OK, you and a few others have decided to start a regular (or even just a one-off) meeting. One of the first things to do is find a venue.
Decide what you need
There are a few things to think about here:
- How many people: are you going to attract just a small handful of people (5-6) or is this going to be something bigger?
- Do you want one regular venue: do you want the comfort of meeting in the same place every month or are you going to have a moving meeting that is somewhere new every time?
- Do you need Wifi: are you planning to have people tweet from the meeting (wifi can also allow people out of town to join in), or post tagged images to Flickr, even taking online minutes?
- Plug points: if you need to have laptops etc then does the venue have free to use powerpoints (increasingly common in cafes that want to attract remote workers)?
- Are you planning to have a speaker: if you are, then are they expecting to just turn up and chat or do they want to deliver a more formal presentation, will this be from a laptop or projected onto a piece of wall?
Where to meet
We call it a Harm Reduction Cafe mainly because one of the ideas we based this on was the Social Media Cafe. Cafes are of course great venues, they have coffee, food and usually comfortable seating and tables. But you might prefer meeting somewhere else, like a local pub. Of course, you have to realise this is going to change the kind of meeting you'll have as over the course of the evening it's likely to become more informal as more alcohol is consumed, but it's also important to remember that because of the nature of drugs workers/activists there may be people who identify as being in recovery from alcohol.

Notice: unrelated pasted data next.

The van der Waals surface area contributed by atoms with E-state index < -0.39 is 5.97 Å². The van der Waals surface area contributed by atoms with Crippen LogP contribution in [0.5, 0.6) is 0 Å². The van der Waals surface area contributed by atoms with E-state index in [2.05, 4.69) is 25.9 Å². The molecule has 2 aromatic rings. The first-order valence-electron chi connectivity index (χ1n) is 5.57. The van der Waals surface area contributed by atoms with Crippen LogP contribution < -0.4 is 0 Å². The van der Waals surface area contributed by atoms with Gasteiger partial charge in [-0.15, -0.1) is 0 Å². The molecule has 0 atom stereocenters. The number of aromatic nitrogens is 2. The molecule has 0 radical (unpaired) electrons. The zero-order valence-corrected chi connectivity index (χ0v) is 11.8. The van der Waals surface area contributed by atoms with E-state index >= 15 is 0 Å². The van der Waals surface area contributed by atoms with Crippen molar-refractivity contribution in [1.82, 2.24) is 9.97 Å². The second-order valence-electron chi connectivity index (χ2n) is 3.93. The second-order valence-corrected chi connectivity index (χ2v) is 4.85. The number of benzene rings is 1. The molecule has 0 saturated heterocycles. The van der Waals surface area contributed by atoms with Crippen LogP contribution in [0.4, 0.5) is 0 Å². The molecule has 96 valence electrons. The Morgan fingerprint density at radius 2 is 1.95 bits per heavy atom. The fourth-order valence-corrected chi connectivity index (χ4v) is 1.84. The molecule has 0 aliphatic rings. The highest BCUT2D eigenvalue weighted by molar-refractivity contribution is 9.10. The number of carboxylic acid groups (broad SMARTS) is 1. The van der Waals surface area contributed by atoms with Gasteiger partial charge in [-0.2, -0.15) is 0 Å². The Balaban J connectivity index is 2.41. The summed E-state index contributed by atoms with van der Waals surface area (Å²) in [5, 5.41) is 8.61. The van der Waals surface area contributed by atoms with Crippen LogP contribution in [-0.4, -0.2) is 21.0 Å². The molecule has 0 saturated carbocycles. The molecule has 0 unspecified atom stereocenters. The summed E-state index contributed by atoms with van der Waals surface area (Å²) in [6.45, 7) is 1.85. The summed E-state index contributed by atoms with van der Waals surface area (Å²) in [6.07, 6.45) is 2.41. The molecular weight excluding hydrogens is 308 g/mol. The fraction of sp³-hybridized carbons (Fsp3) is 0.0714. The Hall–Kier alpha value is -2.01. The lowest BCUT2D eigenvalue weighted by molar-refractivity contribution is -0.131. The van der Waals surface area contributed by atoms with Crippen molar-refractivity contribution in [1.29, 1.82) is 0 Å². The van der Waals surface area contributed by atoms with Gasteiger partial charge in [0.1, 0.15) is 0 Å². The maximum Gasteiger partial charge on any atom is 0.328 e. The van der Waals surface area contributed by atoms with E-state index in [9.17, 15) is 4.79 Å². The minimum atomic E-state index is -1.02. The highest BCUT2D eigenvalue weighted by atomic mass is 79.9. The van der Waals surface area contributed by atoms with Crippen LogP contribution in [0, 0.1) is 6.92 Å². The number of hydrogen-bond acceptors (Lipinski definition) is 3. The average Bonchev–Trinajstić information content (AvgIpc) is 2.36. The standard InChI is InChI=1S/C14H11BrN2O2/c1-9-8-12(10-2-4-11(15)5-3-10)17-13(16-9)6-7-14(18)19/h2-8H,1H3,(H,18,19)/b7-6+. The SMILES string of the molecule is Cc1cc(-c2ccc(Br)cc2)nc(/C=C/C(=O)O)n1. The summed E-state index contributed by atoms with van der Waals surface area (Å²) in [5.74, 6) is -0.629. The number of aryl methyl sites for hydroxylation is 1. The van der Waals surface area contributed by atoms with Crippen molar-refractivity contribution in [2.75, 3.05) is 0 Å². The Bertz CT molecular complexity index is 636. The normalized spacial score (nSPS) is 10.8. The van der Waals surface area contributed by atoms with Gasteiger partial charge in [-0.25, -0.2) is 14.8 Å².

The bigger the group becomes the more difficult it is to find a venue, most pubs and cafes are happy to have an extra 10 people turn up on a friday and spend money, but 25 people coming into a quiet cafe and taking loudly about drugs is a different matter.
Asking for permission
There is a phrase I love "It's easier to ask for forgiveness than permission". There is nothing stopping you just picking your favorite cafe and setting up a meeting. But if you want to be able to come back and get great service, it can be a good idea to talk to the owner (easier with independent cafes than it is with Starbucks) and see when it would be best for them. Most places have nights that they know will be quieter. You might even be pleasantly surprised - one cafe that hosted a Social Media Cafe event for us even gave everyone attending a free glass of mulled wine as a Christmas present and stayed open three hours later for us.